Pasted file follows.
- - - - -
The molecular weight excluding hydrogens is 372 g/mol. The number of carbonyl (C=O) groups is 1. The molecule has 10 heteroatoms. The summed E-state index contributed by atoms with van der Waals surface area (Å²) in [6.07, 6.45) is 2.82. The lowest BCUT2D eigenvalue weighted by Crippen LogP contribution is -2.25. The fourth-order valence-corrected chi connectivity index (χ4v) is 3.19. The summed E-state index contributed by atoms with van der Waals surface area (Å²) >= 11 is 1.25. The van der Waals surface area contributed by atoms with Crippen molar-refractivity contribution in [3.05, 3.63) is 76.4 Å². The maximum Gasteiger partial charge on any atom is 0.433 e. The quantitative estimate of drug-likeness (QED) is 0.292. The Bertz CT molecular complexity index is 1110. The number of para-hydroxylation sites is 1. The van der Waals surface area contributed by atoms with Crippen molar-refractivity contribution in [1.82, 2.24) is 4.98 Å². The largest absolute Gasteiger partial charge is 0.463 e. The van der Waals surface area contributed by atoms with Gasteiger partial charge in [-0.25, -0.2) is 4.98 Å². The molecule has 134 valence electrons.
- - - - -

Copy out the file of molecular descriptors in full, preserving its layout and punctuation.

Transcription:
The molecular weight excluding hydrogens is 372 g/mol. The number of carbonyl (C=O) groups is 1. The molecule has 10 heteroatoms. The summed E-state index contributed by atoms with van der Waals surface area (Å²) in [6.07, 6.45) is 2.82. The lowest BCUT2D eigenvalue weighted by Crippen LogP contribution is -2.25. The fourth-order valence-corrected chi connectivity index (χ4v) is 3.19. The summed E-state index contributed by atoms with van der Waals surface area (Å²) >= 11 is 1.25. The van der Waals surface area contributed by atoms with Crippen molar-refractivity contribution in [3.05, 3.63) is 76.4 Å². The maximum Gasteiger partial charge on any atom is 0.433 e. The quantitative estimate of drug-likeness (QED) is 0.292. The Bertz CT molecular complexity index is 1110. The number of para-hydroxylation sites is 1. The van der Waals surface area contributed by atoms with Crippen molar-refractivity contribution in [1.82, 2.24) is 4.98 Å². The largest absolute Gasteiger partial charge is 0.463 e. The van der Waals surface area contributed by atoms with Gasteiger partial charge in [-0.25, -0.2) is 4.98 Å². The molecule has 134 valence electrons.